When cities and states banned smoking in public areas, it was lauded as an inconveniently protective measure for the masses. When seatbelt laws are enforced, it’s to save us from our own everyday recklessness.
But when an HBCU decides to preserve the health of its faculty and staff by banning pork from its campus dining program, some media have a “who moved my pork chop” reaction. Such is the case with Paul Quinn College, when president Michael Sorrell earlier this week announced the removal of pork from its menus.
We know there are many negative health consequences of consuming pork (eating pork can lead to high blood pressure, high cholesterol, cancer, sodium retention and heart problems, not to mention weight gain and obesity). Therefore, as a part of our continued effort to improve the lives and health of our students, Paul Quinn College and its food service partner Perkins Management have collaborated to create a pork-free cafeteria. From this semester forward PQC will no longer serve dishes containing pork. That applause you hear in the background is the blood pressure of our students, faculty and staff.
Being the leader of a black college in Dallas, TX., there was sure to be some brushback from a culture and economy largely positioned by pork and beef. But in sources that people actually read and care about, like USA Today, it’s largely being embraced as a savvy move to benefit the college’s support base – African-Americans.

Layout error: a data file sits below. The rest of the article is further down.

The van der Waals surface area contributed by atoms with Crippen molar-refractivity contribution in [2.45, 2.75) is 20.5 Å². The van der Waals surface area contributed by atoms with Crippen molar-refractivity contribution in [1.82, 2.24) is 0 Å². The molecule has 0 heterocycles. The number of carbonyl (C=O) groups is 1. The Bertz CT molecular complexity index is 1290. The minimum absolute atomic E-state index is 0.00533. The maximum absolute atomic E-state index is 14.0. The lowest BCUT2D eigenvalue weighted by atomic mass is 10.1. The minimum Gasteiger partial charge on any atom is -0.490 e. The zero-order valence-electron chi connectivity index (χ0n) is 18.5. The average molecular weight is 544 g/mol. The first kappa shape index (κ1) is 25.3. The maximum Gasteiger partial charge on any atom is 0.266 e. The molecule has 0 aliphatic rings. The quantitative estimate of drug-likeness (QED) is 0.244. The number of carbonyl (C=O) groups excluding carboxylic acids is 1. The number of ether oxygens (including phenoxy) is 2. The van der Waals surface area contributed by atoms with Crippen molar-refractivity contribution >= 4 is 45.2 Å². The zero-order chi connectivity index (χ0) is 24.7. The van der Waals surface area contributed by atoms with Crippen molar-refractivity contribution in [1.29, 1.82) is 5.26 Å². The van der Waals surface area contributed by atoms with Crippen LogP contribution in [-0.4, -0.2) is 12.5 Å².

On the surface, Sorrell is doing his students and faculty a great service by eliminating one food item that, when consumed in great portions, can lead to heart disease and other maladies that disproportionately effect Black folks. And like restrictions on smoking and enforcement on seat belts, Sorrell’s approach is to not worry about how much or how little one individual may want or choose to eat something that’s bad for them.
If it’s not available, it doesn’t matter.
The bigger picture for this move is Paul Quinn’s near obsession with doing the right things for people, without regard for self-interest or controversy. In just under five years, Sorrell and the Quinn have cut the heart out of the typical elements of black college life – football and soul food.
But in their place, the campus has transformed into a pioneering institution, with advocacy growing around health equity for disadvantaged communities and self-empowerment. Out with the football team, in with an organic farm that has produced 6,000 pounds of food used by the school, sold to local markets and restauranteurs, and donated to needy families.
Out with pork, in with a national discussion on how Black communities can think healthier and live better.
In return, PQC has graced the pages of national newspapers and broadcasts more than most of the HBCUs in the nation combined. Not for controversy over failing students, campus crime, hazing or executive misconduct, but for doing the right thing. While other HBCUs are stuck in their own stubbornness and unwillingness to innovate, Paul Quinn zooms ahead as the model for what Black colleges used to be and still could achieve – a growing model as America’s HBCU.
Better to refrain from eating pig than being pigheaded.